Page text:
Brenna R. Hassett is a biological anthropologist and archaeologist whose research focuses on childhood, growth, and health in the past.
Brenna R. Hassett, PhD, is a biological anthropologist and archaeologist at the University of Central Lancashire and a scientific associate at the Natural History Museum, London. In addition to researching the effects of changing human lifestyles on the human skeleton and teeth in the past, she writes for a more general audience about evolution and archaeology, including the Times (UK) top 10 science book of 2016 Built on Bones: 15,000 Years of Urban Life and Death, and her most recent book, Growing Up Human: The Evolution of Childhood. She is also a co-founder of TrowelBlazers, an activist archive celebrating the achievements of women in the “digging” sciences.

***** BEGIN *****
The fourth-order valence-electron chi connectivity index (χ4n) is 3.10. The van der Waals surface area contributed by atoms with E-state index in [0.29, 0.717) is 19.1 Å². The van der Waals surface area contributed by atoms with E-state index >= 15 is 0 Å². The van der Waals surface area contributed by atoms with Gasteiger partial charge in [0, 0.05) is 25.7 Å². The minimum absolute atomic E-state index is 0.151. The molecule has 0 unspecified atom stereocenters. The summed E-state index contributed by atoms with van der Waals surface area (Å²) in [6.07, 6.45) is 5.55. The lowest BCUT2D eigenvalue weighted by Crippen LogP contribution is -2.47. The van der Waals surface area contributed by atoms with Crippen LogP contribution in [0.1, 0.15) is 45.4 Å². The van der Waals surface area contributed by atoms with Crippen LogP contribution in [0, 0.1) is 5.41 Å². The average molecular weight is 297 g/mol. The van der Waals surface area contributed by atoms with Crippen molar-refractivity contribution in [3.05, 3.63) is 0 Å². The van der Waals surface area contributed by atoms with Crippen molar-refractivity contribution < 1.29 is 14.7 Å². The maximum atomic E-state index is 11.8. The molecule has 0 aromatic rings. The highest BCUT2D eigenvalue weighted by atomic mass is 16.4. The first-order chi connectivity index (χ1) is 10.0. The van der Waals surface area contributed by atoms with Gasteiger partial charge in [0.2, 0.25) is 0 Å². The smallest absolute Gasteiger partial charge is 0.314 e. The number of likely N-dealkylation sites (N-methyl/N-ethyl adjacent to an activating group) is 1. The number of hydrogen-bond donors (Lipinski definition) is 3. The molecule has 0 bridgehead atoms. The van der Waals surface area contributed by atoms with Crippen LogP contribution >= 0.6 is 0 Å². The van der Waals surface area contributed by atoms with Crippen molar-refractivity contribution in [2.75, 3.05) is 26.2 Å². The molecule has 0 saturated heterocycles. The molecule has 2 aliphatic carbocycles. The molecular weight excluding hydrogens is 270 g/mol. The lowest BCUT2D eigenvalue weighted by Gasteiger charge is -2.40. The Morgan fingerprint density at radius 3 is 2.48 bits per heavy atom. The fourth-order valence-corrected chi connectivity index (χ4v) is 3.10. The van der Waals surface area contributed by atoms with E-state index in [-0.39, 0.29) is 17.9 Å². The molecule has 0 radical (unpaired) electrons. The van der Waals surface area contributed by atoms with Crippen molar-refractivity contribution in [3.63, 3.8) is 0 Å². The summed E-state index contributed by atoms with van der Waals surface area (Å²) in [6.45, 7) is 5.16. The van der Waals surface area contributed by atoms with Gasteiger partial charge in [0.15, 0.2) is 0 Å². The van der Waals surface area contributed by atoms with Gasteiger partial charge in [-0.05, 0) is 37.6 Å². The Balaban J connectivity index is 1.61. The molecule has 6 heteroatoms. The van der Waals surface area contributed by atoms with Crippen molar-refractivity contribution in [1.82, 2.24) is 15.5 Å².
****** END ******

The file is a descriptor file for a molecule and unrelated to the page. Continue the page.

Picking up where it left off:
Humans, as a species, are unique among the animal kingdom in a number of ways, but several of those involve how we have and raise our children. In a class of our own, even compared to other primates, humans spend an extremely long time in childhood and even longer until all parts of us, including our bones, fully mature.
Emily Long and Kirsten Lopez interview two of the founders of Trowelblazers, Dr. Brenna R. Hassett and Dr. Rebecca Wragg Sykes. The Trowelblazers website highlights the contributions of women in archaeology, geology, and paleontology.